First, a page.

• Learn about your Rights and Responsibilities under the Individuals with Disabilities Education Act (IDEA)
  • Make informed decisions about your child’s Individualized Education Program (IEP)
  • Obtain appropriate services for your child
  • Communicate more effectively with school professionals
  • Come together with other parents who share your concerns and desires to make a difference
  • Learn more about Early Intervention and transition services
  • Effect positive change in your child’s school.
  • Learn about what he or she needs to lead a productive and independent adult life

NAPCSE is a national membership organization dedicated to rendering all possible support and assistance to parents whose children receive special education services, both in and outside of school. NAPCSE was founded for parents with children with special needs to promote a sense of community and provide a national forum for their ideas.

The National Council on Independent Living is the longest-running national cross-disability, grassroots organization run by and for people with disabilities. Founded in 1982, NCIL represents thousands of organizations and individuals including: individuals with disabilities, Centers for Independent Living (CILs), Statewide Independent Living Councils (SILCs), and other organizations that advocate for the human and civil rights of people with disabilities throughout the United States.

The mission of NCLD is to improve the lives of the 1 in 5 children and adults nationwide with learning and attention issues—by empowering parents and young adults, transforming schools and advocating for equal rights and opportunities. We’re working to create a society in which every individual possesses the academic, social and emotional skills needed to succeed in school, at work and in life.

NCWD/Youth is your source for information about employment and youth with disabilities. Our partners–experts in disability, education, employment, and workforce development–strive to ensure you will be provided with the highest quality, most relevant information available.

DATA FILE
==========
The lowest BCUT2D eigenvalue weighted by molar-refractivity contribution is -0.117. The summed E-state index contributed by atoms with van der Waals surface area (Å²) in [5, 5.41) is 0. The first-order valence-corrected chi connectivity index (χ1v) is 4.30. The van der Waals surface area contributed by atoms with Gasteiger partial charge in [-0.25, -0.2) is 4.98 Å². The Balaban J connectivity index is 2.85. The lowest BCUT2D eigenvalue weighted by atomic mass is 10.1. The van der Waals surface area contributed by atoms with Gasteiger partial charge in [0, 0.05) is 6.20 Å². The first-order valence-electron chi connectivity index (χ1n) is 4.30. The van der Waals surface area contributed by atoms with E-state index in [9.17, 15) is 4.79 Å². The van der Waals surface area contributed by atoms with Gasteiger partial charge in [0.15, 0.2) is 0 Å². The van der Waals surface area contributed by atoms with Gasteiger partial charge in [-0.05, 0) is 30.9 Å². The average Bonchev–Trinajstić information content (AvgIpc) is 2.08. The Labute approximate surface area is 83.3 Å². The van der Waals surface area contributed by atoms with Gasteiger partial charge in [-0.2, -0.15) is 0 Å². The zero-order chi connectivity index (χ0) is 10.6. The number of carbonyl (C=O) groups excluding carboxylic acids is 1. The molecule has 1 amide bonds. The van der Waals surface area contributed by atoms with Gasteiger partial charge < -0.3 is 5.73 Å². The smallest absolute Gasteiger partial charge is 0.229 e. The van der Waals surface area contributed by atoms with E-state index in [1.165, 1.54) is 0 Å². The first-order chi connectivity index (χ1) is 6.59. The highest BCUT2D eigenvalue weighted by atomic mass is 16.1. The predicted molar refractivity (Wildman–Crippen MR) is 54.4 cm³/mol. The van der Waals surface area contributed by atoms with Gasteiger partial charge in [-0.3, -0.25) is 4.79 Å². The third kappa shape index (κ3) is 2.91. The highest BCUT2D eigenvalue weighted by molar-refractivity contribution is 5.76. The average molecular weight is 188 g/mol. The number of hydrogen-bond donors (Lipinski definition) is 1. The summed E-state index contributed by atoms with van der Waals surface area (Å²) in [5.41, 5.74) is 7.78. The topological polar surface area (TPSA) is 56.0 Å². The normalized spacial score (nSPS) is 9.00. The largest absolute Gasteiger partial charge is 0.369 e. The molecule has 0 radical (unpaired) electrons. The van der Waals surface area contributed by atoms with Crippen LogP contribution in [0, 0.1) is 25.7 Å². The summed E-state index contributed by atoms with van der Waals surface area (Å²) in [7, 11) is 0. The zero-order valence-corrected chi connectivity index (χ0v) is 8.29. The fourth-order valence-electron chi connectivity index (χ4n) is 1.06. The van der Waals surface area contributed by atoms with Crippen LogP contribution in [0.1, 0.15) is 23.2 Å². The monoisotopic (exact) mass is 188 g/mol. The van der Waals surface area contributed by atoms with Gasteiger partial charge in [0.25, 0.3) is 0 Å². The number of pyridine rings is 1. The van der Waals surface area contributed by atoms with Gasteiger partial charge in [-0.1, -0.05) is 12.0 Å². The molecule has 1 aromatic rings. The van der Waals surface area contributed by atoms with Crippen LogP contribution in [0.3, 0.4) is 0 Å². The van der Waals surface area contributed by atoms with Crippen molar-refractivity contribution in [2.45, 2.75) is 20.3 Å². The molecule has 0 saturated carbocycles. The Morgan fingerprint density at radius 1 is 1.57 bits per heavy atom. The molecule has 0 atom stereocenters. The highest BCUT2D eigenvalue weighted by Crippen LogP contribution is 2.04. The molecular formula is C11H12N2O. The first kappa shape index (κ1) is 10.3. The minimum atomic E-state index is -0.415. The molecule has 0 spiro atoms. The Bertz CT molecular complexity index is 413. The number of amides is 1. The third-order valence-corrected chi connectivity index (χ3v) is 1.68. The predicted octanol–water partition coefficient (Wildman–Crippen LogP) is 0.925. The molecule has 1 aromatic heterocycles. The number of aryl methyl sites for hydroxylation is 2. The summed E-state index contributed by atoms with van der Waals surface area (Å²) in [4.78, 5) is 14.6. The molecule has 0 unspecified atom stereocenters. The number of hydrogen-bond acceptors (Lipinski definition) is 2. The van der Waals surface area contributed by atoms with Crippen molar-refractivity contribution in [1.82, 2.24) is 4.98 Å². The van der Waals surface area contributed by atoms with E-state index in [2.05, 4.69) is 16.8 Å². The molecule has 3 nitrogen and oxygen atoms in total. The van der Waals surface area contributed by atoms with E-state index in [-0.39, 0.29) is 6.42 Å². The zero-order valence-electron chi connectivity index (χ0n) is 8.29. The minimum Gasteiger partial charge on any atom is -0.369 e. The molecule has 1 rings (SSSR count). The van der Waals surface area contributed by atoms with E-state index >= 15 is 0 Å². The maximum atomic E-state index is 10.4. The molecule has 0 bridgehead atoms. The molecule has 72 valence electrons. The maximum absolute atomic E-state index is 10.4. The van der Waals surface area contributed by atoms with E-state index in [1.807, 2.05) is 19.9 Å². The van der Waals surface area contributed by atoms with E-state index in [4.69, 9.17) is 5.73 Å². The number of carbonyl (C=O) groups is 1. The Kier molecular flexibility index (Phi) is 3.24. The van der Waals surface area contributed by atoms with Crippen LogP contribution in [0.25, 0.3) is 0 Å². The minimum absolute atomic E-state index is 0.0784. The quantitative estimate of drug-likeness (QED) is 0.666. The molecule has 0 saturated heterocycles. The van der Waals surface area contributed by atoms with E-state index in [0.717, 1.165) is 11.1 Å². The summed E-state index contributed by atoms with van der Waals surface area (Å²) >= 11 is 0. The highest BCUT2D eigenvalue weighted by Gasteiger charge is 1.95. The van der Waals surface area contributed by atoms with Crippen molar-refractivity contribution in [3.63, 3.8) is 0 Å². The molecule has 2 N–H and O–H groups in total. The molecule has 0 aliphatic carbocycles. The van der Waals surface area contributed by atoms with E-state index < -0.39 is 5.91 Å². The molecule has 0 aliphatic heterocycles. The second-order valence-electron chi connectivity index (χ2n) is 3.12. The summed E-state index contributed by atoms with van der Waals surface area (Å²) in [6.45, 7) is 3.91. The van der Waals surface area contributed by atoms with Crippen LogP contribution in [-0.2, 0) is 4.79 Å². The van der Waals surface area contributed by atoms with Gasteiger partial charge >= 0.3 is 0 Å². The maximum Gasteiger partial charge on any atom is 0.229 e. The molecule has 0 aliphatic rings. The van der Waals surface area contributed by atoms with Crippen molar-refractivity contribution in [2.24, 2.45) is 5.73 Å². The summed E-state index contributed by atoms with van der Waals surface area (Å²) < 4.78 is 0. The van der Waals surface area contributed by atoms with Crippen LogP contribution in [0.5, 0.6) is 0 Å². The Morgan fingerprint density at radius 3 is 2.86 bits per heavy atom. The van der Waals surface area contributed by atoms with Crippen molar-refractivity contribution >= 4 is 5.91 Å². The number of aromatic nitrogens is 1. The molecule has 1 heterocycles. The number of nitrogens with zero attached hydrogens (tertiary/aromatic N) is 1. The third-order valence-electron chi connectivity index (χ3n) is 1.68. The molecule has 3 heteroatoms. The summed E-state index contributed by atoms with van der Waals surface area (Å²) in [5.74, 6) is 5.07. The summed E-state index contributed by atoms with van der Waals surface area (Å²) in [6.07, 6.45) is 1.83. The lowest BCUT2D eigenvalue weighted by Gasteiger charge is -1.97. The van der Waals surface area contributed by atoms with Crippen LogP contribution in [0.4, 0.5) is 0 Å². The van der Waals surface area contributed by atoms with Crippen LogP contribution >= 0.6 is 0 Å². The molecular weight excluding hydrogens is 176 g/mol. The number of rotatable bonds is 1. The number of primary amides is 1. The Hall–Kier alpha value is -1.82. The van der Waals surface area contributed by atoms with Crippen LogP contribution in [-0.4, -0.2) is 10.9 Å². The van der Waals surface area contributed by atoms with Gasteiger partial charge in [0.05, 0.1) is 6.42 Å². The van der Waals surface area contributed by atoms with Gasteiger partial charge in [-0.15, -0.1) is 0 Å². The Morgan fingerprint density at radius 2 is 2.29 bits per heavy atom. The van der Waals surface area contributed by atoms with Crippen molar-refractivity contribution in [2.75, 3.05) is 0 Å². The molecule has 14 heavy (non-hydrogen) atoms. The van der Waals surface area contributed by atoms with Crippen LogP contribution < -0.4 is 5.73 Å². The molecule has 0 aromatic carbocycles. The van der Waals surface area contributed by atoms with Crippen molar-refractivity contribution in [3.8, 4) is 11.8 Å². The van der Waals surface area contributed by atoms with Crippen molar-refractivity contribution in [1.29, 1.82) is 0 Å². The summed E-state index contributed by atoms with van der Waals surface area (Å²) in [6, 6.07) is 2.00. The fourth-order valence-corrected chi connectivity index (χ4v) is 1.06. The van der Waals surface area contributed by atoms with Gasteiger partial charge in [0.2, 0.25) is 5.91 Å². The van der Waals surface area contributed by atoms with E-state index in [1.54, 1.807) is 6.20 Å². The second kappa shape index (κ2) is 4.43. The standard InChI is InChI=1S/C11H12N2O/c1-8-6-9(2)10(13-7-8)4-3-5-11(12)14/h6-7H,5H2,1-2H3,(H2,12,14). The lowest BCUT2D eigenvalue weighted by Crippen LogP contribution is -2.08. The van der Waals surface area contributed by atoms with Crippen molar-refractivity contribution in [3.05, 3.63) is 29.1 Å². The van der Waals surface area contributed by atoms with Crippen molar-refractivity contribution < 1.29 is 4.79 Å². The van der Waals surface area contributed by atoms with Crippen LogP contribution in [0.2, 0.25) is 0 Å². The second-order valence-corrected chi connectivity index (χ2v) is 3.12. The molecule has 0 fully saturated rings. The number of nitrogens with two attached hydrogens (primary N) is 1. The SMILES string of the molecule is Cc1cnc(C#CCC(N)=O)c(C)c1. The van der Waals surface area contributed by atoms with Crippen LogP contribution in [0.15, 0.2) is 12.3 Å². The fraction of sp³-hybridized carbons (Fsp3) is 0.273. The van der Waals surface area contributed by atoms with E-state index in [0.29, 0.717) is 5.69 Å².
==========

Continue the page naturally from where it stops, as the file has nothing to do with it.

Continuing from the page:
The National Down Syndrome Society envisions a world in which all people with Down syndrome have the opportunity to enhance their quality of life, realize their life aspirations and become valued members of welcoming communities.

LDA Visualizes a World in Which: all individuals with learning disabilities are empowered to thrive and participate fully in society; the incidence of learning disabilities is reduced; and learning disabilities are universally understood and effectively addressed. LDA’s mission is to create opportunities for success for all individuals affected by learning disabilities and to reduce the incidence of learning disabilities in future generations.


Special People, Special Ways by Arlene Maguire

My Brother is Very Special by Amy May

My Brother, Matthew by Mary Thompson

We’ll Paint the Octopus Red by Stephanie Stuve-Bodeen

The Alphabet War by Diane Burton Robb

My Friend Isabelle by Eliza Woloson

Keep Your Ear on the Ball by Genevieve Petrillo

Rules by Cynthia Lord

Different Like Me by Jennifer Elder

El Deafo BY Cece Bell

We’re Amazing 1,2,3! Story about Friendship and Autism (Big Golden Book) by Leslie Kimmelman and Beth Nelson

Out Of My Mind by Sharon M. Draper


About Center for Parent and Teen Communication

CPTC is fortunate to receive editorial contributions from a range of multi-disciplinary experts, journalists, youth, and more.